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Safe Zones for Syria: A List of Questions that Policymakers Need to Answer

President Donald Trump seems intent on creating so-called “safe zones” in Syria. Last week he told ABC’s David Muir, “I’ll absolutely do safe zones in Syria.” A readout from President Trump’s Sunday call with Saudi Arabia’s King Salman said the king agreed to support safe zones in Syria and Yemen. According to Reuters, “The Saudi Press Agency, in its readout of the call, made no specific mention of safe zones.” But the White House statement said: “The President requested and the King agreed to support safe zones in Syria and Yemen, as well as supporting other ideas to help the many refugees who are displaced by the ongoing conflicts.” The draft presidential executive order barring refugees to the US called for the creation of a safe zone for Syrians and ordered the Pentagon and the State department to draw up plans. While the final document did not contain anything about safe zones, Trump’s call with King Salman shows it’s very much still on his mind. Meanwhile the Islamic State still controls parts of Syria, including the city of Raqqa, where it rules via violence. And the regime of Syrian President Bashar al-Assad, with military support from Russia and Iran, has continued a scorched earth campaign against its own citizens, resulting in more than 500,000 dead, half the country internally displaced or living as refugees in across Lebanon, Jordan, Europe, and elsewhere. There is no end to the violence in sight. Now, the U.S. response in 2017 will be to close its doors to those seeking protection from harm.

The idea for safes zones in Syria is not new. The Turkish government long pressed the Obama administration for a no-fly zone on its border with Syria, which the US resisted to avoid being drawn in further militarily. Creating a safe zone is fraught with complexities and the key issue is whether such zones can actually protect civilians from harm.

Key questions that planners at the Pentagon and State need to answer are:

  1. If one area is designated as a “safe zone” what about the rest of Syria, will that be then deemed unsafe? Will parties to the conflict see this as a carte blanche to continue indiscriminate attacks against those who cannot access or are not allowed into the safe zone? 
  2. Where will the safe zone be located? How will people be screened to enter this safe zone? Who will screen them and who will be allowed in? How many people will be allowed in? Who will move the population from where they are now to the safe zone?  How will the population get access to basic necessities such as food, water and shelter? Who will provide the money and resources to properly care for those living in the safe zone and for how long?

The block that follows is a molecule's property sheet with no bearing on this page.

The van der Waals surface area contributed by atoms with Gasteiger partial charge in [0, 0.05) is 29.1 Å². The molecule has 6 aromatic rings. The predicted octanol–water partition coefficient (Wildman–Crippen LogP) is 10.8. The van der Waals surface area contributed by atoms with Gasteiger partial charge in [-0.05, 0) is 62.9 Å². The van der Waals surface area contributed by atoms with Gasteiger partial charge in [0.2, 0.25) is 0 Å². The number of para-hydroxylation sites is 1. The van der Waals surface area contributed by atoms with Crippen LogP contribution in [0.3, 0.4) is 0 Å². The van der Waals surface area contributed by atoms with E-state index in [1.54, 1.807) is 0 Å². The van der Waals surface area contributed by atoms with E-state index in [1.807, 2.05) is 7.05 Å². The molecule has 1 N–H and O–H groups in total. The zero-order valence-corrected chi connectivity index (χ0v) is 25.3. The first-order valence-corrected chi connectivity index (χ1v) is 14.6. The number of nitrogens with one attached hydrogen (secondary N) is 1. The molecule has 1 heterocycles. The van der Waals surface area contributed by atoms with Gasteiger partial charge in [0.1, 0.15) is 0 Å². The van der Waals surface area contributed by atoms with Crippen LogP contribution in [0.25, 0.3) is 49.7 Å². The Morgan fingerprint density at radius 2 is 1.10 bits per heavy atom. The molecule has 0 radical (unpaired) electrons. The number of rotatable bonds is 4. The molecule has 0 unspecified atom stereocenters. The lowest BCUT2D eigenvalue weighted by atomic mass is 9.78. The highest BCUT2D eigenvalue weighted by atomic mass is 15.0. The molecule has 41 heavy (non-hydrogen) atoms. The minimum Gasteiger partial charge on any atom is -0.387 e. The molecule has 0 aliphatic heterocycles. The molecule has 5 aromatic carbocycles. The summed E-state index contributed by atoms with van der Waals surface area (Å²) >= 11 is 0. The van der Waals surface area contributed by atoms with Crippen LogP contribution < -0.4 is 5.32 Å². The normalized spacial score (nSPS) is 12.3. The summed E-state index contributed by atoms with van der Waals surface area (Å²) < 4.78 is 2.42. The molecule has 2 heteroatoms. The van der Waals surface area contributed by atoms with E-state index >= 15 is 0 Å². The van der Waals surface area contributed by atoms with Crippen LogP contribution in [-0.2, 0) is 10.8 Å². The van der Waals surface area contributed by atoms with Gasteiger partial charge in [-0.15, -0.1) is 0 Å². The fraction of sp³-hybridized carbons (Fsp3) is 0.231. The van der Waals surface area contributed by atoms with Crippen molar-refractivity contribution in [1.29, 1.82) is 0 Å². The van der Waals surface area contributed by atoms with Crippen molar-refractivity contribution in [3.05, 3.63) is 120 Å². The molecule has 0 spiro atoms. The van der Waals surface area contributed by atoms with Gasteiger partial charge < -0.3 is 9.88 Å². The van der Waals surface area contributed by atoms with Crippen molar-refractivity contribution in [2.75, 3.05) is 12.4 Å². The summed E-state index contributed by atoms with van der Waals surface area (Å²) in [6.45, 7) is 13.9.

3. Would a safe zone be imposed without the consent of all parties to the conflict? If so, could the safe zone be viewed as a target, putting civilians in a potentially more dangerous situation by gathering them all in one area? How will this risk be assessed and mitigated?
  4. Who is responsible for security within the safe zone and will counter threats from the Islamic State, al-Qaeda, the Assad regime, or Russia?
  5. Which country’s forces will provide security from the air and on the ground and will they have a mandate to use force to protect civilians?
  6. Will there be unhindered access to humanitarian aid? What are the conditions for allowing aid in? The Assad regime, as well as other armed groups, have blocked the distribution of aid, including medicine, in violation of UN Security Council resolutions. Why would aid to safe zones not be similarly restricted?
  7. Will a safe zone compromise the right of Syrians fleeing violence to seek asylum or be refugees in neighboring countries? Will the governments of Lebanon, Turkey, Europe, and Jordan justify the denial of access to asylum or the forced return of refugees to Syria?

Safe zones can work in a humanitarian crisis if the key players are committed to protecting civilians. In 1991, NATO forces created a demilitarized zone to protect Kurds in northern Iraq from Saddam Hussein’s forces following the Gulf war. This operation involved thousands of ground personnel, air power, and coordination by a united coalition. In 1995, however, 8,000 Bosnian Muslim boys and men were massacred by Bosnian Serbs, who overran the Muslim town of Srebrenica, which was declared a “safe area” for civilians and meant to be protected by Dutch peacekeepers.

A Syrian safe zone—if not strategically developed, politically and militarily supported, and well planned—may actually serve as a pretext for containing a desperate people and further putting their lives in danger. Given current conflict dynamics in Syria there is no indication that these zones will be safe. A cessation in hostilities and an inclusive peace process and political transition is needed for Syria to end the violence.

Image: jcarillet/Getty

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About the Author

is the director for MENA & South Asia at the Center for Civilians in Conflict (CIVIC), where she provides strategic and legal advice on the organization’s work on civilian harm mitigation and engagement with governments and warring parties. Follow her on Twitter (@Sahrmally)